Back to Top | Article Outline



Back to Top | Article Outline

Financial support and sponsorship


Back to Top | Article Outline

Conflicts of interest

There are no conflicts of interest.

Back to Top | Article Outline


Papers of particular interest, published within the annual period of review, have been highlighted as:

▪ of special interest

▪▪ of outstanding interest

Back to Top | Article Outline


1▪. Brugha TS, Spiers N, Bankart J, Cooper SA. Epidemiology of autism in adults across age groups and ability levels. Br J Psychiatry 2016; 209:498–503.

Data from the recent UK Adult Psychiatric Morbidity Survey confirm that prevalence of autism in adults in England is 11/1000 (95% CI 3–19/1000).

2▪. Leigh JP, Du J. Brief report: forecasting the economic burden of autism in 2015 and 2025 in the United States. J Autism Dev Disord 2015; 45:4135–4139.

Authors highlight the huge costs of ASD in the United States and predict that this will continue to rise over the next decade.

3. Magiati I, Tay XW, Howlin P. Cognitive, language, social and behavioural outcomes in adults with autism spectrum disorders: a systematic review of longitudinal follow-up studies in adulthood. Clin Psychol Rev 2014; 34:73–86.
4. Roux AM, Shattuck PT, Cooper BP, et al. Postsecondary employment experiences among young adults with an autism spectrum disorder. J Am Acad Child Adolesc Psychiatry 2013; 52:931–939.
5▪▪. Steinhausen HC, Mohr Jensen C, Lauritsen MB. A systematic review and meta-analysis of the long-term overall outcome of autism spectrum disorders in adolescence and adulthood. Acta Psychiatrica Scandinavica 2016; 133:445–452.

This article describes the very variable findings from studies of prognosis in individuals with ASD. It is the first to provide CIs for estimates of good/fair/poor outcomes and concludes that the prognosis for almost 50% of individuals is poor. The authors highlight the need for research on pathways and predictors of outcome.

6▪. Chamak B, Bonniau B. Trajectories, long-term outcomes and family experiences of 76 adults with autism spectrum disorder. J Autism Dev Disord 2016; 46:1084–1095.

Data are based on parental reports of social functioning in adults (age 18–54) with ASD. Negative prognostic variables include greater autism severity, low IQ, poor language and the presence of epilepsy.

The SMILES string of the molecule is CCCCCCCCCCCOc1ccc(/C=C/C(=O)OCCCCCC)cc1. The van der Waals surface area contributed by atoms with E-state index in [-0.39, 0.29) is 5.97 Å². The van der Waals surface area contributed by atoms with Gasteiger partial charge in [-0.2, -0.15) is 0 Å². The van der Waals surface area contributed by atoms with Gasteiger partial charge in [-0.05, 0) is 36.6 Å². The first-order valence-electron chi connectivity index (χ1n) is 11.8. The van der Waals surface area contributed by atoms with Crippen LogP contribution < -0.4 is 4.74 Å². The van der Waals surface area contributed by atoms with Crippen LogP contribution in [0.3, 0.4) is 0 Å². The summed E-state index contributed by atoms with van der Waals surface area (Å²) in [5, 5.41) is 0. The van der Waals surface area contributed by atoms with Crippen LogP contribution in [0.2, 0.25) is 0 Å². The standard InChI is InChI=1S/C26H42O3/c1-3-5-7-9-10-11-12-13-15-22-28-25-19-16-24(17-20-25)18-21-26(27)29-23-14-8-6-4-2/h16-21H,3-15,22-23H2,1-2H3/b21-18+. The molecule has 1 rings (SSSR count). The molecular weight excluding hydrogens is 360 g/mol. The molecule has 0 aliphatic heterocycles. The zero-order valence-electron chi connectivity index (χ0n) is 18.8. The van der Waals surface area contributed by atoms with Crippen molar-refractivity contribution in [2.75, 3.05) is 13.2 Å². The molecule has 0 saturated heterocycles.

7▪. Gotham K, Marvin AR, Taylor JL, et al. Characterizing the daily life, needs, and priorities of adults with autism spectrum disorder from Interactive Autism Network data. Autism 2015; 19:794–804.

This is an internet-based survey completed by individuals with autism or parents/carers. It describes the situation for adults in the United States and highlights the need to improve healthcare and public services.

8▪. Helles A, Gillberg IC, Gillberg C, Billstedt E. Asperger syndrome in males over two decades: quality of life in relation to diagnostic stability and psychiatric comorbidity. Autism 2016; 1362361316650090 [Epub ahead of print].

Analysis of factors related to outcome in adulthood indicates the importance of examining subjective aspects of quality of life (physical and emotional health) in addition to objective measures (jobs, relationships and so on).

9▪. Roy M, Prox-Vagedes V, Ohlmeier MD, Dillo W. Beyond childhood: psychiatric comorbidities and social background of adults with Asperger syndrome. Psychiatria Danubina 2015; 27:50–59.

This German study identifies high rates of mental health problems in 50 adults (age 20–62). Rates of employment and close relationships were also limited.

10▪. Taylor JL, Henninger NA, Mailick MR. Longitudinal patterns of employment and postsecondary education for adults with autism and average-range IQ. Autism 2015; 19:785–793.

This article focuses on the poor employment prospects of young adults with ASD. Outcomes for women were found to be even less positive than for men.

11▪▪. Bishop-Fitzpatrick L, Hong J, Smith LE, et al. Characterizing objective quality of life and normative outcomes in adults with autism spectrum disorder: an exploratory latent class analysis. J Autism Dev Disord 2016; 46:2707–2719.